Nursing Caregivers 
Your nurse is the individual with one of the following titles: Licensed Practical Nurse (LPN), Licensed Vocational Nurse (LVN), or Registered Nurse (RN). This type of caregiver can administer medications, contact your health care providers with any changes in your condition, monitor your health, and keep you safe (physically, pharmacologically, and emotionally). Nursing is a state regulated profession and nurses have a scope of practice that they operate within. Within the state’s scope of practice sits institutional and unit-based scopes of practices. A scope of practice is a set of rules regarding what the nurse can and can't do. One major principle is collaboration. A nurse cannot make an independent, unilateral decision and then, execute said decision without a provider. Every action or inaction performed by a nurse is an order approved by an advanced practice provider: Doctor of Medicine (MD), Doctor of Osteopathic Medicine (DO), Physician Assistant (PA), or Nurse Practitioner (NP).

For example, let's say you would like ten milligrams of morphine instead of the five milligrams of morphine you have been receiving during your admission. The nurse can relay your request to a provider, but morphine is a medication and nurses don't have state authority to alter medication orders. Nurses are only authorized by the state to dispense the orders given by your provider. The nurse's entire program is dependent upon the parameters of care, medical plan, and provider's directions. All of these three elements are created and altered by your health care provider. Nurses and providers (MD, DO, PA, NP) are tightly knit groups of people working in your best interest. We communicate often and want what is best for you, but each of us have a role and we operate within that role - we have to legally. Just because you only see the nurse does not mean the nurse is making all of the decisions.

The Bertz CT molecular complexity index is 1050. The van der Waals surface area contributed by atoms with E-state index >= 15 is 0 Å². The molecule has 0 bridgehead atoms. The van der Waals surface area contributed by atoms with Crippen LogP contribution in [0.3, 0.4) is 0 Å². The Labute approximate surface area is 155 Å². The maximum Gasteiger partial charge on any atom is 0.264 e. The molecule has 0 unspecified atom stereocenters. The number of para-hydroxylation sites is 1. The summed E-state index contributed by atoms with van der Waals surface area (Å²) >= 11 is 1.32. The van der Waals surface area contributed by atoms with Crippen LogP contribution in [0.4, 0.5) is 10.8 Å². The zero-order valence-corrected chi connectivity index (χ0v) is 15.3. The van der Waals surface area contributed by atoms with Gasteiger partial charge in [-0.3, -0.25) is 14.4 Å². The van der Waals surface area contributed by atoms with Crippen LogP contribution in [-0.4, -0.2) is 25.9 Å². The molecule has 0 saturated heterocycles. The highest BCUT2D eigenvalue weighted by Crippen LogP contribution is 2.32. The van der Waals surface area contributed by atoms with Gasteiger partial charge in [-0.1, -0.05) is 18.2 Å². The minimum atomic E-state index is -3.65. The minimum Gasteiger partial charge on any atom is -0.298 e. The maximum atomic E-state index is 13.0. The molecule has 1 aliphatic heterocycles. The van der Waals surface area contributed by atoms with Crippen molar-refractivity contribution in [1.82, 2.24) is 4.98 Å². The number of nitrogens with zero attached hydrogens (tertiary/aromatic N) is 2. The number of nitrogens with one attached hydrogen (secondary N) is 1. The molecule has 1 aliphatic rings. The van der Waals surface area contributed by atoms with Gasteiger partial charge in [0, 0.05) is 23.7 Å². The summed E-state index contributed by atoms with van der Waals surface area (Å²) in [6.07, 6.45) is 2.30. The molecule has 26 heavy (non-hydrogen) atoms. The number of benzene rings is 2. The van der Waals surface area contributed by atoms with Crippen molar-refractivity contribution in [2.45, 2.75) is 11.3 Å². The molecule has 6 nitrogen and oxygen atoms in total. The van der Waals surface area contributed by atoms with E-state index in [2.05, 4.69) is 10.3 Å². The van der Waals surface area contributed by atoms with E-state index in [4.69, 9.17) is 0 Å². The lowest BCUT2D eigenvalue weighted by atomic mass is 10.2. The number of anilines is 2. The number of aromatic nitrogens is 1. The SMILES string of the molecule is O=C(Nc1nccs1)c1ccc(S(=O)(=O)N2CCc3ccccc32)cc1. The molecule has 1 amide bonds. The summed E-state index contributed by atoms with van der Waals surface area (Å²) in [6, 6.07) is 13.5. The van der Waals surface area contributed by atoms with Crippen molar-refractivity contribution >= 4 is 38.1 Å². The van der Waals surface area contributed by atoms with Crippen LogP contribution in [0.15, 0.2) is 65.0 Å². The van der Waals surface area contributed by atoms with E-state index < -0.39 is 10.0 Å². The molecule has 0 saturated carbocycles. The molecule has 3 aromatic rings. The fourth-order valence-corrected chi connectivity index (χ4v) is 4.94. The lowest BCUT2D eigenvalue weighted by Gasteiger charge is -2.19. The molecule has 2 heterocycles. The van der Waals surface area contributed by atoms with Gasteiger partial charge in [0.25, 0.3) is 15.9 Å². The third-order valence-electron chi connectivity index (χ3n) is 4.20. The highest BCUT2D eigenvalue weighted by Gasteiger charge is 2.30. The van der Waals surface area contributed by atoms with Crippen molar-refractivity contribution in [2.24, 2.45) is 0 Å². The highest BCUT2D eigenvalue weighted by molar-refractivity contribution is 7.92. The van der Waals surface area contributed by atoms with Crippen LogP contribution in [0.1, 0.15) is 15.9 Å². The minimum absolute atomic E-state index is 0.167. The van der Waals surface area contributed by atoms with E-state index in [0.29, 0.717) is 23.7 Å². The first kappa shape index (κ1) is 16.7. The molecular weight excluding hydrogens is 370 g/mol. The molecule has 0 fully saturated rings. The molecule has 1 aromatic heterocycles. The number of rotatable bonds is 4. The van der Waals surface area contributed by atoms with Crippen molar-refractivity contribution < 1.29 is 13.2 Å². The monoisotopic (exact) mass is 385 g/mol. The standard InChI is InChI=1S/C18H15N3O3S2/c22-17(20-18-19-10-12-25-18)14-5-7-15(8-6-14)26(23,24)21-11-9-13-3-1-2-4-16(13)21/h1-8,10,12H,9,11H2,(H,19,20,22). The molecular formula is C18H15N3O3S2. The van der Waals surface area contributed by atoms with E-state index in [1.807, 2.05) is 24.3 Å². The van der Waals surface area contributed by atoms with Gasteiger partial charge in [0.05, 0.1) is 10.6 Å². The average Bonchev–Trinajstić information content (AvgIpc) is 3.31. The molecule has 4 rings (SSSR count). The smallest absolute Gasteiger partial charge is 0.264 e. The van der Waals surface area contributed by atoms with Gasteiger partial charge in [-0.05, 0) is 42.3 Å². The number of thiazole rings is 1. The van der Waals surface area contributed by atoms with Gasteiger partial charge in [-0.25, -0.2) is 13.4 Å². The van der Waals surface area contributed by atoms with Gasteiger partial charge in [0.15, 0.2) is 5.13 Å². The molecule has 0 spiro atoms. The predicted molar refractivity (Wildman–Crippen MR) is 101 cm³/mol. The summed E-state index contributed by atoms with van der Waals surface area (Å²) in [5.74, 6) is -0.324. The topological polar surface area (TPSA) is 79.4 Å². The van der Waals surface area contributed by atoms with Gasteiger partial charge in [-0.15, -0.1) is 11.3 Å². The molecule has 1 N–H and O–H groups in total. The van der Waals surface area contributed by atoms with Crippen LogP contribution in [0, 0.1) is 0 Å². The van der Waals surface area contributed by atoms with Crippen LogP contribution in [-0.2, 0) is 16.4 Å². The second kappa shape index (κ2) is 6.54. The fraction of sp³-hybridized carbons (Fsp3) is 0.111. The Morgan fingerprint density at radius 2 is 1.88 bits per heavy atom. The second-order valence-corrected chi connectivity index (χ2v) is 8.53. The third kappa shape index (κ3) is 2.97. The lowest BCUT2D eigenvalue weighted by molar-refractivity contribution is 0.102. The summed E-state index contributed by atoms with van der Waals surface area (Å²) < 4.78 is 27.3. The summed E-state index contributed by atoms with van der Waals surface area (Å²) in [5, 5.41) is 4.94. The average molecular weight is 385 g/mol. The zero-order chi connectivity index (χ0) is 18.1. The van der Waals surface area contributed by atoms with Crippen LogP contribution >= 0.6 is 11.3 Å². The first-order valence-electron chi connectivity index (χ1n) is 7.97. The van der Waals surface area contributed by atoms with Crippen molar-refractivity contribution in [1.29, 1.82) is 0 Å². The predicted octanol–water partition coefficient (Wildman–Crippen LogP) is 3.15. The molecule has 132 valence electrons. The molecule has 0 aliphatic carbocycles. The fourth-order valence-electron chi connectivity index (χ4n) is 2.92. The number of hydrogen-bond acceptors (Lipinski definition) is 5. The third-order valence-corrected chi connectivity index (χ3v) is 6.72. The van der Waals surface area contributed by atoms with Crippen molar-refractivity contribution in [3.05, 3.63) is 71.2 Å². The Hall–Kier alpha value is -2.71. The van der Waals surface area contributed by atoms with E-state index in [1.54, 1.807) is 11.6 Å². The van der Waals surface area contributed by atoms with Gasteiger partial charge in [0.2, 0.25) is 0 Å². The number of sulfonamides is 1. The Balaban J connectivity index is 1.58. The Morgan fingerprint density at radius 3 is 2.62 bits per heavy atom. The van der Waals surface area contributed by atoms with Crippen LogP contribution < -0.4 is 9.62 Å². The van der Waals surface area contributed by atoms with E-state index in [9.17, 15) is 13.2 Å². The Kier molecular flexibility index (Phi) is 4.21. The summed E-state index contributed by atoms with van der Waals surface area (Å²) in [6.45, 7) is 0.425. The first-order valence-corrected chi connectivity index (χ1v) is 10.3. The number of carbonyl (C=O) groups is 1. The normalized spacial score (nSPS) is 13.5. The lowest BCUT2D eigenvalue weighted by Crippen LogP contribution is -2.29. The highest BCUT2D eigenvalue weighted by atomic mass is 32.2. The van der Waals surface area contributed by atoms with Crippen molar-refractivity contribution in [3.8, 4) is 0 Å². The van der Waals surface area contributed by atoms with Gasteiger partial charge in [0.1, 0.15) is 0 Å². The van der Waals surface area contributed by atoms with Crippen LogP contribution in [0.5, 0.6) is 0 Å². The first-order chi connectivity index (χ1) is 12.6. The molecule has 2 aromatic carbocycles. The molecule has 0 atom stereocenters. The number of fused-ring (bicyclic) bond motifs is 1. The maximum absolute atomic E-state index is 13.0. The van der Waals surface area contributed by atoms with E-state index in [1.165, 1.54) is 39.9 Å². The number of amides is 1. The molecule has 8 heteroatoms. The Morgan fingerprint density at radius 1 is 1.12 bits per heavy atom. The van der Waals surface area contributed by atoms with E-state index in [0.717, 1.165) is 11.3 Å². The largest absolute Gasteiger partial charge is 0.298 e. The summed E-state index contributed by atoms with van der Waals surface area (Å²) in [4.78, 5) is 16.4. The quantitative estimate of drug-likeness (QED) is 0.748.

If your request is for medications (e.g., you want more pain medications), the nurse will call the provider for you and forward your request. The approval or denial process is an independent factor from the nurse's role. They will provide you with the final decision (once the provider informs the nurse of the answer), but the nurse isn't the decision-maker in this example. If you would like your room changed or a diagnostic tested completed, the process is the same. The nurse will convey your message to the appropriate provider and remind the provider continuously (escalating your issue when necessary and within the organization chart), but the decision is that of the health care provider. If you aren't satisfied with your nurse's performance or the decisions being made about your care, you then can escalate your concern to the charge nurse.